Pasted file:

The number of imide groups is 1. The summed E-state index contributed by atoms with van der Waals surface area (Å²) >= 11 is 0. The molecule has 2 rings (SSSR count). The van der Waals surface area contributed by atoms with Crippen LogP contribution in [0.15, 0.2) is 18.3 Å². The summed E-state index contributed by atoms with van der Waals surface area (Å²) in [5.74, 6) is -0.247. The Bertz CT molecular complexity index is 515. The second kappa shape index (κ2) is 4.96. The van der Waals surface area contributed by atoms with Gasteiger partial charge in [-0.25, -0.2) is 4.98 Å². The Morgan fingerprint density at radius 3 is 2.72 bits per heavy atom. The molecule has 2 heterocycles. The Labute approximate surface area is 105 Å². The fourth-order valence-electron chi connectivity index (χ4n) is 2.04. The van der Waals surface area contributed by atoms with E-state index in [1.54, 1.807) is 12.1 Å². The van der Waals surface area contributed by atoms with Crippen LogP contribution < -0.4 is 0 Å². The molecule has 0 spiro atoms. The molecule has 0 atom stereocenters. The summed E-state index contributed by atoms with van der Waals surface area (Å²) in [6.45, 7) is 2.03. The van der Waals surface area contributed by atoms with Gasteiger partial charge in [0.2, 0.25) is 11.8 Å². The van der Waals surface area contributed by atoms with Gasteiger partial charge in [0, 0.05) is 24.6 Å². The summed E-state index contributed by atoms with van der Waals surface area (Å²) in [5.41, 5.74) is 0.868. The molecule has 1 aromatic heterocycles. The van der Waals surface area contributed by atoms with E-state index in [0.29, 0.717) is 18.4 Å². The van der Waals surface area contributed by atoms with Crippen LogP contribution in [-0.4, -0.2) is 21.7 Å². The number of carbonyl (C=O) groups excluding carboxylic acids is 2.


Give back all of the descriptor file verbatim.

The number of imide groups is 1. The summed E-state index contributed by atoms with van der Waals surface area (Å²) >= 11 is 0. The molecule has 2 rings (SSSR count). The van der Waals surface area contributed by atoms with Crippen LogP contribution in [0.15, 0.2) is 18.3 Å². The summed E-state index contributed by atoms with van der Waals surface area (Å²) in [5.74, 6) is -0.247. The Bertz CT molecular complexity index is 515. The second kappa shape index (κ2) is 4.96. The van der Waals surface area contributed by atoms with Gasteiger partial charge in [-0.25, -0.2) is 4.98 Å². The Morgan fingerprint density at radius 3 is 2.72 bits per heavy atom. The molecule has 2 heterocycles. The Labute approximate surface area is 105 Å². The fourth-order valence-electron chi connectivity index (χ4n) is 2.04. The van der Waals surface area contributed by atoms with E-state index in [1.54, 1.807) is 12.1 Å². The van der Waals surface area contributed by atoms with Crippen LogP contribution < -0.4 is 0 Å². The molecule has 0 spiro atoms. The molecule has 0 atom stereocenters. The summed E-state index contributed by atoms with van der Waals surface area (Å²) in [6.45, 7) is 2.03. The van der Waals surface area contributed by atoms with Gasteiger partial charge in [0.2, 0.25) is 11.8 Å². The van der Waals surface area contributed by atoms with Gasteiger partial charge in [0, 0.05) is 24.6 Å². The summed E-state index contributed by atoms with van der Waals surface area (Å²) in [5.41, 5.74) is 0.868. The molecule has 1 aromatic heterocycles. The van der Waals surface area contributed by atoms with E-state index in [0.29, 0.717) is 18.4 Å². The van der Waals surface area contributed by atoms with Crippen LogP contribution in [-0.4, -0.2) is 21.7 Å². The number of carbonyl (C=O) groups excluding carboxylic acids is 2.